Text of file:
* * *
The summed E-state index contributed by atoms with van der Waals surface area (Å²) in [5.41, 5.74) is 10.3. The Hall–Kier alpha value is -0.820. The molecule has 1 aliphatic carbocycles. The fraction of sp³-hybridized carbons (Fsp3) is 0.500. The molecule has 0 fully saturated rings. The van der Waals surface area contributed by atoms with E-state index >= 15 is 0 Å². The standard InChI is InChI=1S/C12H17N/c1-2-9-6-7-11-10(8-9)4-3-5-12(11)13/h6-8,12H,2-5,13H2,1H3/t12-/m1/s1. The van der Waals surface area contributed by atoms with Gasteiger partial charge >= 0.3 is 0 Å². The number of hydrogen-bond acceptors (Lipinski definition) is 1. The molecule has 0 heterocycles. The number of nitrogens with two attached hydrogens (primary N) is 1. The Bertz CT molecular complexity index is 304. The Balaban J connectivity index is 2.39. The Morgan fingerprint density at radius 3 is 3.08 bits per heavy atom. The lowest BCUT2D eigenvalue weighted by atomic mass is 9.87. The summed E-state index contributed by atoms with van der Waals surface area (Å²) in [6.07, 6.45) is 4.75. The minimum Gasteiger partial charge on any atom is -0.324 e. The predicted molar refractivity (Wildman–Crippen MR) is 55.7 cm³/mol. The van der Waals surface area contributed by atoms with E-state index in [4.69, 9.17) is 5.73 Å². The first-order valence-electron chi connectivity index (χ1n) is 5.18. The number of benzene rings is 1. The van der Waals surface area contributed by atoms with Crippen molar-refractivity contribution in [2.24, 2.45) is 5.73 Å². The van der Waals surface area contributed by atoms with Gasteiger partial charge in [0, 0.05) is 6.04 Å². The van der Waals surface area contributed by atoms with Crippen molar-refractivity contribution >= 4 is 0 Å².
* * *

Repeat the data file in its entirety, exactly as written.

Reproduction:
The summed E-state index contributed by atoms with van der Waals surface area (Å²) in [5.41, 5.74) is 10.3. The Hall–Kier alpha value is -0.820. The molecule has 1 aliphatic carbocycles. The fraction of sp³-hybridized carbons (Fsp3) is 0.500. The molecule has 0 fully saturated rings. The van der Waals surface area contributed by atoms with E-state index >= 15 is 0 Å². The standard InChI is InChI=1S/C12H17N/c1-2-9-6-7-11-10(8-9)4-3-5-12(11)13/h6-8,12H,2-5,13H2,1H3/t12-/m1/s1. The van der Waals surface area contributed by atoms with Gasteiger partial charge >= 0.3 is 0 Å². The number of hydrogen-bond acceptors (Lipinski definition) is 1. The molecule has 0 heterocycles. The number of nitrogens with two attached hydrogens (primary N) is 1. The Bertz CT molecular complexity index is 304. The Balaban J connectivity index is 2.39. The Morgan fingerprint density at radius 3 is 3.08 bits per heavy atom. The lowest BCUT2D eigenvalue weighted by atomic mass is 9.87. The summed E-state index contributed by atoms with van der Waals surface area (Å²) in [6.07, 6.45) is 4.75. The minimum Gasteiger partial charge on any atom is -0.324 e. The predicted molar refractivity (Wildman–Crippen MR) is 55.7 cm³/mol. The van der Waals surface area contributed by atoms with E-state index in [4.69, 9.17) is 5.73 Å². The first-order valence-electron chi connectivity index (χ1n) is 5.18. The number of benzene rings is 1. The van der Waals surface area contributed by atoms with Crippen molar-refractivity contribution in [2.24, 2.45) is 5.73 Å². The van der Waals surface area contributed by atoms with Gasteiger partial charge in [0, 0.05) is 6.04 Å². The van der Waals surface area contributed by atoms with Crippen molar-refractivity contribution >= 4 is 0 Å².